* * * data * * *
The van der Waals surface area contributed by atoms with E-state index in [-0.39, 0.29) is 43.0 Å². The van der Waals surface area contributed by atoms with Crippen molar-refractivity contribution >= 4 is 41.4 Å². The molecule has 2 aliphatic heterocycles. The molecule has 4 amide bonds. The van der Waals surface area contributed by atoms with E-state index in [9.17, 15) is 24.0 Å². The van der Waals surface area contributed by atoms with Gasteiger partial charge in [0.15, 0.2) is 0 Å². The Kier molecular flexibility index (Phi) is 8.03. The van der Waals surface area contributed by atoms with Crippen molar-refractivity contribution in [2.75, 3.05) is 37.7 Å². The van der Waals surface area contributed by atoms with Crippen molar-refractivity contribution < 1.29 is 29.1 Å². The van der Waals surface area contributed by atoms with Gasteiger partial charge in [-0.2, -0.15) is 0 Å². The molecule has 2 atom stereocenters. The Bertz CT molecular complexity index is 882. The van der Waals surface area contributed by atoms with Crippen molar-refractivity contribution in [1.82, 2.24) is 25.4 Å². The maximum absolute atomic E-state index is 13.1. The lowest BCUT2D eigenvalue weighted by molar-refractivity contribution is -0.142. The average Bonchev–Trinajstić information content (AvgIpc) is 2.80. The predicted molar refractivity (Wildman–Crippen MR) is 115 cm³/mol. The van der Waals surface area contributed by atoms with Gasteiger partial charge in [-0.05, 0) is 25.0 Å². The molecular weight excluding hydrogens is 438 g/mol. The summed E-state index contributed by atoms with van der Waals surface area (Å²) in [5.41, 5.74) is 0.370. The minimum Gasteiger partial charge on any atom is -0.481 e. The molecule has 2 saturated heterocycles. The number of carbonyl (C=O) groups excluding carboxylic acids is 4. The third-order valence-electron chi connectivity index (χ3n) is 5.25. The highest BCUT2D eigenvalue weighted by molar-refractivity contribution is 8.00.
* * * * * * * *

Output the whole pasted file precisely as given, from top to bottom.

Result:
The van der Waals surface area contributed by atoms with E-state index in [-0.39, 0.29) is 43.0 Å². The van der Waals surface area contributed by atoms with Crippen molar-refractivity contribution >= 4 is 41.4 Å². The molecule has 2 aliphatic heterocycles. The molecule has 4 amide bonds. The van der Waals surface area contributed by atoms with E-state index in [9.17, 15) is 24.0 Å². The van der Waals surface area contributed by atoms with Gasteiger partial charge in [0.15, 0.2) is 0 Å². The Kier molecular flexibility index (Phi) is 8.03. The van der Waals surface area contributed by atoms with Crippen molar-refractivity contribution in [2.75, 3.05) is 37.7 Å². The van der Waals surface area contributed by atoms with Crippen molar-refractivity contribution < 1.29 is 29.1 Å². The van der Waals surface area contributed by atoms with Gasteiger partial charge in [-0.2, -0.15) is 0 Å². The molecule has 2 atom stereocenters. The Bertz CT molecular complexity index is 882. The van der Waals surface area contributed by atoms with Crippen molar-refractivity contribution in [1.82, 2.24) is 25.4 Å². The maximum absolute atomic E-state index is 13.1. The lowest BCUT2D eigenvalue weighted by molar-refractivity contribution is -0.142. The average Bonchev–Trinajstić information content (AvgIpc) is 2.80. The predicted molar refractivity (Wildman–Crippen MR) is 115 cm³/mol. The van der Waals surface area contributed by atoms with Gasteiger partial charge in [-0.05, 0) is 25.0 Å². The molecular weight excluding hydrogens is 438 g/mol. The summed E-state index contributed by atoms with van der Waals surface area (Å²) in [5.41, 5.74) is 0.370. The minimum Gasteiger partial charge on any atom is -0.481 e. The molecule has 2 saturated heterocycles. The number of carbonyl (C=O) groups excluding carboxylic acids is 4. The third-order valence-electron chi connectivity index (χ3n) is 5.25. The highest BCUT2D eigenvalue weighted by molar-refractivity contribution is 8.00.